Lately, talk of the domestic oil and gas market has been especially positive. But the oilfield services industry is still struggling to recover from the collapse of oil prices in mid-2014 and the subsequent reduction in capital spending by upstream companies.
We look at how the downturn in crude prices in 2014 still affects the oilfield service industry and consider the impact on company valuations.
What Happens to Oilfield Services Companies When Oil Prices Are Low
Oilfield service companies provide support services to oil and gas production companies – leasing drilling rigs, repairing wells, manufacturing drilling equipment, processing seismic data, and more.
When oilfield production companies cut capital expenditures and delayed drilling projects after oil prices fell in mid-2014, demand for oilfield service companies plummeted. They were no longer needed to drill new wells because new drilling activity essentially stopped when prices fell, and they were not needed to perform routine maintenance as many companies delayed repairs in order to cut costs.
When oil prices fell, some regions were deemed uneconomical by many players, while other regions, such as the Permian Basin, experienced a rush to grab land while it was still available. While oilfield service companies operating in the Permian were better off than others, even these companies struggled as oil producers played the game of survival of the fittest where only those who could cut costs and increase efficiency could win.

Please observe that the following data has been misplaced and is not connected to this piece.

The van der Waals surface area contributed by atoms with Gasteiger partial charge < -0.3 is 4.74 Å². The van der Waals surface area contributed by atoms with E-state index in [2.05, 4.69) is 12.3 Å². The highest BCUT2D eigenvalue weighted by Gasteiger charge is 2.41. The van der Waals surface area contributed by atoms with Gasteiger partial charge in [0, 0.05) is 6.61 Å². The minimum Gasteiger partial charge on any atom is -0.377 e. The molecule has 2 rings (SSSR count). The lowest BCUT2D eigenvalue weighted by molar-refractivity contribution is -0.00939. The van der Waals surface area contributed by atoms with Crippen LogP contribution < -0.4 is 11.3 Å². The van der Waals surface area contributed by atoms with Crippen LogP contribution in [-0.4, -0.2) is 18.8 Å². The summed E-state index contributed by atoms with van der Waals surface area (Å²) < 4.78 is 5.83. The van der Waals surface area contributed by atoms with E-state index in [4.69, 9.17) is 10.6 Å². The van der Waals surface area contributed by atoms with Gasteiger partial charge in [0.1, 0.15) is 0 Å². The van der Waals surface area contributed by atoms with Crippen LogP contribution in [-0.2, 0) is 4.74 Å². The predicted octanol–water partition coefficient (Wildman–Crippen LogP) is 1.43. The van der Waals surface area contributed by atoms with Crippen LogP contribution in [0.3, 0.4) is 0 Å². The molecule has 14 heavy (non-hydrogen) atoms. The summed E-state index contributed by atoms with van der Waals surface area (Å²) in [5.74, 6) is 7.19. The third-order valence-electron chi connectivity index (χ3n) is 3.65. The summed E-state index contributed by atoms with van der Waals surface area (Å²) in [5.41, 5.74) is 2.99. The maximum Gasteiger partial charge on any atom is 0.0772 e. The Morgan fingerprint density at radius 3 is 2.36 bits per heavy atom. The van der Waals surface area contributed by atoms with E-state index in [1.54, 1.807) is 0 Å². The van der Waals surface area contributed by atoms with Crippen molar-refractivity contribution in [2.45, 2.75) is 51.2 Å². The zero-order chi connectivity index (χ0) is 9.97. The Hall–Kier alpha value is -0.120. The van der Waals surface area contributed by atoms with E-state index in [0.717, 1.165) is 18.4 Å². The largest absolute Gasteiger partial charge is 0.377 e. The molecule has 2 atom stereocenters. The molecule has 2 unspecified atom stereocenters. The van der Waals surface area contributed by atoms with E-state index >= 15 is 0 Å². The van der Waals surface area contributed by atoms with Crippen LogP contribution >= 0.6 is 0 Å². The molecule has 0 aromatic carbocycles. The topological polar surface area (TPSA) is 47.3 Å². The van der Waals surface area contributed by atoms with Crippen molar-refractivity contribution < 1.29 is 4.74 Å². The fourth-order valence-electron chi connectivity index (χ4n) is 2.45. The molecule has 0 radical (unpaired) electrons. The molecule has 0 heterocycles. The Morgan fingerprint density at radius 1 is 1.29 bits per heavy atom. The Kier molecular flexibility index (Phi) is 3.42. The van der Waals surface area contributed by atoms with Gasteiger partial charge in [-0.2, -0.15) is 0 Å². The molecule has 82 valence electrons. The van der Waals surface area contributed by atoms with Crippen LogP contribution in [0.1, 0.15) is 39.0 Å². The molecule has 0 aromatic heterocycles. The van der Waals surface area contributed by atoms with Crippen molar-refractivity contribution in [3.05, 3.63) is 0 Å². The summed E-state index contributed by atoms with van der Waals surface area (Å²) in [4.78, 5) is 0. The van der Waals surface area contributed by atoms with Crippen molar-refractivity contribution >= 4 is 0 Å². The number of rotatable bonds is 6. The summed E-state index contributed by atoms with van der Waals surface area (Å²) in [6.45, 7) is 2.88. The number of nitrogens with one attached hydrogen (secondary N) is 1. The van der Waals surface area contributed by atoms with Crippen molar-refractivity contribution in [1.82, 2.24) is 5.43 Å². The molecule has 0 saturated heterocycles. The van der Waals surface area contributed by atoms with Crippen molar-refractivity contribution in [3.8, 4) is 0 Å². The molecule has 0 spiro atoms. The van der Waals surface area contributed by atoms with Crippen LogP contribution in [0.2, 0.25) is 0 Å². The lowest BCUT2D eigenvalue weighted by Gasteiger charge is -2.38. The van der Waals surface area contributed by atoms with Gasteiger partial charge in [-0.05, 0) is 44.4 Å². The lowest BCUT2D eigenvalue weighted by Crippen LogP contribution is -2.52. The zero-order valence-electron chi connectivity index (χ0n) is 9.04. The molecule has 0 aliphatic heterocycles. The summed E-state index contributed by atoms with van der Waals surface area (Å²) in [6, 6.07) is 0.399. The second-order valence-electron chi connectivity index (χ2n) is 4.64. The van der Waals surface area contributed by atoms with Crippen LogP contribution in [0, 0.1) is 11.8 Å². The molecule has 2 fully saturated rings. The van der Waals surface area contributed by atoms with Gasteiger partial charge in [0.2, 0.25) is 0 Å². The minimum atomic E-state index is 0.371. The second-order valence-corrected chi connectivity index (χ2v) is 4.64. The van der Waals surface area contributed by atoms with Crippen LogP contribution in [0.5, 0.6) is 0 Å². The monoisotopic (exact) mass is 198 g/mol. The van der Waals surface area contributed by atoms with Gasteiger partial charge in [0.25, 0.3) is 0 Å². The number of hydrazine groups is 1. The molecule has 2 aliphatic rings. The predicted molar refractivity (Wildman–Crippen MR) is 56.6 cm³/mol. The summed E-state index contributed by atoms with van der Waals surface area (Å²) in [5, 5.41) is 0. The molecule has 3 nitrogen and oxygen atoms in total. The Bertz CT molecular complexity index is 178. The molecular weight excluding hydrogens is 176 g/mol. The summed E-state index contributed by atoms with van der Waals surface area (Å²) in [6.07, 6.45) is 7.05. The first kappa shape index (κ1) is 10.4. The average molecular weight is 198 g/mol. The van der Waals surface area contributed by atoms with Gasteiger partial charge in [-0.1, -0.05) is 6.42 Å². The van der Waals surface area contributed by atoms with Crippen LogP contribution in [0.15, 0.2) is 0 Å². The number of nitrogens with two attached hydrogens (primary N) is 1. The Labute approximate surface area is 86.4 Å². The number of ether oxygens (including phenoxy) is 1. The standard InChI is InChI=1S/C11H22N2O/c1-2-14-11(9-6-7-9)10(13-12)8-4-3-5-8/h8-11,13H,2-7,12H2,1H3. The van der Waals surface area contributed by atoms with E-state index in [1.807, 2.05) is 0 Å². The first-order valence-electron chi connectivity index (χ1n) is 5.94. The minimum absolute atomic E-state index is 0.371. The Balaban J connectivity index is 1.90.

In order for drilling to remain economical in the new low oil price environment of 2015 and 2016, production companies invested in cost savings measures. Technological advancements, like multiwell pad drilling, reduced costs for the oil producers which in turn decreased revenue for oilfield service companies. As Dan Eberhart, contributor to Forbes wrote recently in “Revenge Of The Oil Services Sector in 2018”:
“Make no mistake, when producers boast of ‘efficiency gains’ made to outlast low prices, they are primarily referring to cost-cutting achieved by squeezing contractors for lower day rates on services like drilling and well completions, providing fracking sand and connecting new wells to pipeline systems.”
Where Do Oilfield Companies Stand Today?
Although earnings in the E&P sector have improved over the last year, earnings in the oilfield service industry have taken a beating over the last few years. Three of the top four players had negative LTM EBITDAs until mid-year 2017.
Per the chart below, EBITDA has varied as compared to 4Q12. Of the four companies that released 2017 year-end financials (most oilfield service companies have not yet released 4Q17 data), EBITDA for two is significantly down from the previous quarter, one is stable, and one is up. EBITDA at 4Q17 has stabilized around 80% to 100% lower than EBITDA in 4Q12.
Making matters worse, the oilfield service industry is highly capital intensive. The RMA average capital intensity ratios for companies that drill oil and gas wells (NAICS 213111) and companies that support activities for oil and gas operations (NAICS 213112) are $1.67 and $0.91, respectively.